FOR IMMEDIATE RELEASE
Katie Mosher, firstname.lastname@example.org
Joshua Himmelstein, a Ph.D. student in the University of North Carolina at Chapel Hill’s Institute of Marine Sciences, is the recipient of the 2022 joint fellowship from North Carolina Sea Grant and the Albemarle-Pamlico National Estuary Partnership. Himmelstein will install arrays of low-cost, open-source sensors across coastal North Carolina marshes in order to study sediment delivery.
“Joshua’s fellowship project will help address an ongoing mystery in marsh dynamics regarding the availability of sediment supply and the ability of marshes to accrete,” says John Fear, deputy director of North Carolina Sea Grant and the North Carolina Water Resources Research Institute. “Coastal marshes are an important nursery area for estuarine species and an extremely productive ecosystem.”
The joint fellowship, now in its sixth year, supports graduate students from institutions based in North Carolina who conduct applied research within the North Carolina portion of the Albemarle-Pamlico National Estuary Partnership (APNEP) region. That region covers most of the Albemarle-Pamlico watershed, including the Neuse, Tar-Pamlico, Pasquotank, Chowan, lower Roanoke, and parts of the White Oak river basins.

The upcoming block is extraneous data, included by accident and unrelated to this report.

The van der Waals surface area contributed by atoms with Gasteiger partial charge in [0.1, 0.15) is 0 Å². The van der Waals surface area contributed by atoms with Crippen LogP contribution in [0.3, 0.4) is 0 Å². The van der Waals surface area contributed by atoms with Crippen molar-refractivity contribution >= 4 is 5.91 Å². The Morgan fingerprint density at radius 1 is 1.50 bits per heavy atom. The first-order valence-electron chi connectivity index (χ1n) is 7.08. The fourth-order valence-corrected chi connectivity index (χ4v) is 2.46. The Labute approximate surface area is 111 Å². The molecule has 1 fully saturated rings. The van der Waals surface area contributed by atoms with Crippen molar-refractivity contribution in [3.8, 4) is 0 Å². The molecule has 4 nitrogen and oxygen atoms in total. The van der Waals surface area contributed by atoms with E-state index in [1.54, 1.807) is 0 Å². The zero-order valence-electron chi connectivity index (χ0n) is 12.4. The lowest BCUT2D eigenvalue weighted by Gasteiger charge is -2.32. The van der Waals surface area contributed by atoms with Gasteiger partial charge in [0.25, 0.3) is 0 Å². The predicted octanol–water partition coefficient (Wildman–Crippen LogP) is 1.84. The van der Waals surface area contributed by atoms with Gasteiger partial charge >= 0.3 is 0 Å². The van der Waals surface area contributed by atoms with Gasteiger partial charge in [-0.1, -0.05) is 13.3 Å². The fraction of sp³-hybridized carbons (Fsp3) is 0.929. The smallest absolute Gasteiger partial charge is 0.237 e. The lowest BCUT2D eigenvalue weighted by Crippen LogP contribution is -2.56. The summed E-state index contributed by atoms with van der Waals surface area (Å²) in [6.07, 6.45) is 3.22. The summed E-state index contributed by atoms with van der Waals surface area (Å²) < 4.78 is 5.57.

“Research on the impacts of climate change to the structural and functional loss of coastal wetlands is needed to inform and prioritize conservation efforts in the Albemarle-Pamlico estuary,” says Tim Ellis, APNEP’s quantitative ecologist. “This project will provide novel information on how sediment is distributed across saltmarshes, helping us to better understand the vulnerability of this important coastal habitat to sea-level rise.”
Himmelstein works with Antonio Rodriguez, coastal geologist in the Earth, Marine, and Environmental Sciences department and based at IMS. Rodriguez says that tidal creeks across coastal North Carolina are “filling in with sediment” at a time when many of the adjacent marshes are losing elevation relative to sea level.
“Joshua’s research may detail a reason why these two adjacent environments are responding differently, while validating a low-cost, publicly deployable monitoring tool,” Rodriguez explains.
Salt marshes are vital components of healthy estuaries but are declining in some areas due to erosion, development, and slow sediment accumulation. The sensors that Himmelstein plans to install will reveal patterns in sediment delivery to marshes — information that he then will relate to local topography at each site.
“Using the data produced here, I plan to test whether small gradients in marsh elevation have outsized effects on marsh sustainability,” he says.
Himmelstein earned a bachelor’s degree in geology and environmental science from the College of William and Mary.
Learn more about the Albemarle-Pamlico National Estuary Partnership at www.apnep.org.